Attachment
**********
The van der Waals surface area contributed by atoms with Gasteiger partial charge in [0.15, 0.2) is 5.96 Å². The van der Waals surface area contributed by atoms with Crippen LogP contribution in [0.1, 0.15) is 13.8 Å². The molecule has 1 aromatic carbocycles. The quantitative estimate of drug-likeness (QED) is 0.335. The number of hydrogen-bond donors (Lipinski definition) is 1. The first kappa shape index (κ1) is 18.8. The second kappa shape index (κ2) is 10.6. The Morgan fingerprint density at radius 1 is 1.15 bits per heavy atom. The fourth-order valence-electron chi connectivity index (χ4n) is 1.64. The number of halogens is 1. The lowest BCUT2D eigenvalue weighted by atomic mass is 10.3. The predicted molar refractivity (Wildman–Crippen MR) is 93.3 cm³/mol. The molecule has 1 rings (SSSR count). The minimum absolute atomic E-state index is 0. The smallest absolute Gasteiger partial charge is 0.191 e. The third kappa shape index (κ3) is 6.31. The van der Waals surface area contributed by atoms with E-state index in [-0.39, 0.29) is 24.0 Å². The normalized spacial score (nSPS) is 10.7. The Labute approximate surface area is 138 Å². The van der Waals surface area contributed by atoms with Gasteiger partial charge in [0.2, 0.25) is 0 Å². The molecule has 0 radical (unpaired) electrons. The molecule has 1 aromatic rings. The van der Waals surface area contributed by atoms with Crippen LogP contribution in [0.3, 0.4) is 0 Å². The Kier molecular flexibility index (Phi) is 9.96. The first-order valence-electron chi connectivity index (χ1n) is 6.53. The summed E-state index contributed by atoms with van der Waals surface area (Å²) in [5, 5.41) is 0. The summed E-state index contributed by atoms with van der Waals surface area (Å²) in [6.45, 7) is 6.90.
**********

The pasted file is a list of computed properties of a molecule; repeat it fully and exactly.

The van der Waals surface area contributed by atoms with Gasteiger partial charge in [0.15, 0.2) is 5.96 Å². The van der Waals surface area contributed by atoms with Crippen LogP contribution in [0.1, 0.15) is 13.8 Å². The molecule has 1 aromatic carbocycles. The quantitative estimate of drug-likeness (QED) is 0.335. The number of hydrogen-bond donors (Lipinski definition) is 1. The first kappa shape index (κ1) is 18.8. The second kappa shape index (κ2) is 10.6. The Morgan fingerprint density at radius 1 is 1.15 bits per heavy atom. The fourth-order valence-electron chi connectivity index (χ4n) is 1.64. The number of halogens is 1. The lowest BCUT2D eigenvalue weighted by atomic mass is 10.3. The predicted molar refractivity (Wildman–Crippen MR) is 93.3 cm³/mol. The molecule has 1 rings (SSSR count). The minimum absolute atomic E-state index is 0. The smallest absolute Gasteiger partial charge is 0.191 e. The third kappa shape index (κ3) is 6.31. The van der Waals surface area contributed by atoms with E-state index in [-0.39, 0.29) is 24.0 Å². The normalized spacial score (nSPS) is 10.7. The Labute approximate surface area is 138 Å². The van der Waals surface area contributed by atoms with Gasteiger partial charge in [0.2, 0.25) is 0 Å². The molecule has 0 radical (unpaired) electrons. The molecule has 1 aromatic rings. The van der Waals surface area contributed by atoms with Crippen LogP contribution in [0.3, 0.4) is 0 Å². The Kier molecular flexibility index (Phi) is 9.96. The first-order valence-electron chi connectivity index (χ1n) is 6.53. The summed E-state index contributed by atoms with van der Waals surface area (Å²) in [5, 5.41) is 0. The summed E-state index contributed by atoms with van der Waals surface area (Å²) in [6.45, 7) is 6.90.